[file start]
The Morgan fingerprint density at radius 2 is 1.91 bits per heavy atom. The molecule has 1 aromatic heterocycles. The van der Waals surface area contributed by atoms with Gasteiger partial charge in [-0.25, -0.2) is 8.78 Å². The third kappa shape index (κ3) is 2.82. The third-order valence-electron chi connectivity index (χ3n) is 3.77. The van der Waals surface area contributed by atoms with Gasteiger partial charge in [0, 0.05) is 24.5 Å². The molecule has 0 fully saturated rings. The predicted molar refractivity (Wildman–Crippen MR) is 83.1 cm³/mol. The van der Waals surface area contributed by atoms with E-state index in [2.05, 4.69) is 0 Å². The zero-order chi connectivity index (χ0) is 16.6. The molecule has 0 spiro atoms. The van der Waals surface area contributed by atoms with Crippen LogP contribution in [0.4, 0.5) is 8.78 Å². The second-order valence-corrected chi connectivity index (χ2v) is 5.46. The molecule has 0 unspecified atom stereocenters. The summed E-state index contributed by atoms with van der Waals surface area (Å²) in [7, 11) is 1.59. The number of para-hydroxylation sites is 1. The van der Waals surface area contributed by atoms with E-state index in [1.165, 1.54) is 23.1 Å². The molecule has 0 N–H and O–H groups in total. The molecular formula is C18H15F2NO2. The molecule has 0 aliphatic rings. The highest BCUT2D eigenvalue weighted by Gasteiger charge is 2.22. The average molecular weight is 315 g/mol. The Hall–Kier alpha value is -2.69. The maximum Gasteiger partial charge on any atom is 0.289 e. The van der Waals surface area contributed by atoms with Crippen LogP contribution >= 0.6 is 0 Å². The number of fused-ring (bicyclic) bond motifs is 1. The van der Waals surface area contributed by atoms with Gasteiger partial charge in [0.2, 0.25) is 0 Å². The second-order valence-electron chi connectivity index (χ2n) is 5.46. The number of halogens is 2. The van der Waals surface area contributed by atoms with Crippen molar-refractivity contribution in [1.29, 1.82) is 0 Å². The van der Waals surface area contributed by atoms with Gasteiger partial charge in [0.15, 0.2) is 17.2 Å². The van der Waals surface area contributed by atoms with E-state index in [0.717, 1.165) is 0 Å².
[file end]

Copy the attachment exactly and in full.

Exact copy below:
The Morgan fingerprint density at radius 2 is 1.91 bits per heavy atom. The molecule has 1 aromatic heterocycles. The van der Waals surface area contributed by atoms with Gasteiger partial charge in [-0.25, -0.2) is 8.78 Å². The third kappa shape index (κ3) is 2.82. The third-order valence-electron chi connectivity index (χ3n) is 3.77. The van der Waals surface area contributed by atoms with Gasteiger partial charge in [0, 0.05) is 24.5 Å². The molecule has 0 fully saturated rings. The predicted molar refractivity (Wildman–Crippen MR) is 83.1 cm³/mol. The van der Waals surface area contributed by atoms with E-state index in [2.05, 4.69) is 0 Å². The zero-order chi connectivity index (χ0) is 16.6. The molecule has 0 spiro atoms. The van der Waals surface area contributed by atoms with Crippen LogP contribution in [0.4, 0.5) is 8.78 Å². The second-order valence-corrected chi connectivity index (χ2v) is 5.46. The molecule has 0 unspecified atom stereocenters. The summed E-state index contributed by atoms with van der Waals surface area (Å²) in [7, 11) is 1.59. The number of para-hydroxylation sites is 1. The van der Waals surface area contributed by atoms with E-state index in [1.165, 1.54) is 23.1 Å². The molecule has 0 N–H and O–H groups in total. The molecular formula is C18H15F2NO2. The molecule has 0 aliphatic rings. The highest BCUT2D eigenvalue weighted by Gasteiger charge is 2.22. The average molecular weight is 315 g/mol. The Hall–Kier alpha value is -2.69. The maximum Gasteiger partial charge on any atom is 0.289 e. The van der Waals surface area contributed by atoms with Crippen LogP contribution >= 0.6 is 0 Å². The number of fused-ring (bicyclic) bond motifs is 1. The van der Waals surface area contributed by atoms with Gasteiger partial charge in [0.2, 0.25) is 0 Å². The second-order valence-electron chi connectivity index (χ2n) is 5.46. The number of halogens is 2. The van der Waals surface area contributed by atoms with Crippen molar-refractivity contribution in [1.29, 1.82) is 0 Å². The van der Waals surface area contributed by atoms with Gasteiger partial charge in [0.15, 0.2) is 17.2 Å². The van der Waals surface area contributed by atoms with E-state index in [0.717, 1.165) is 0 Å².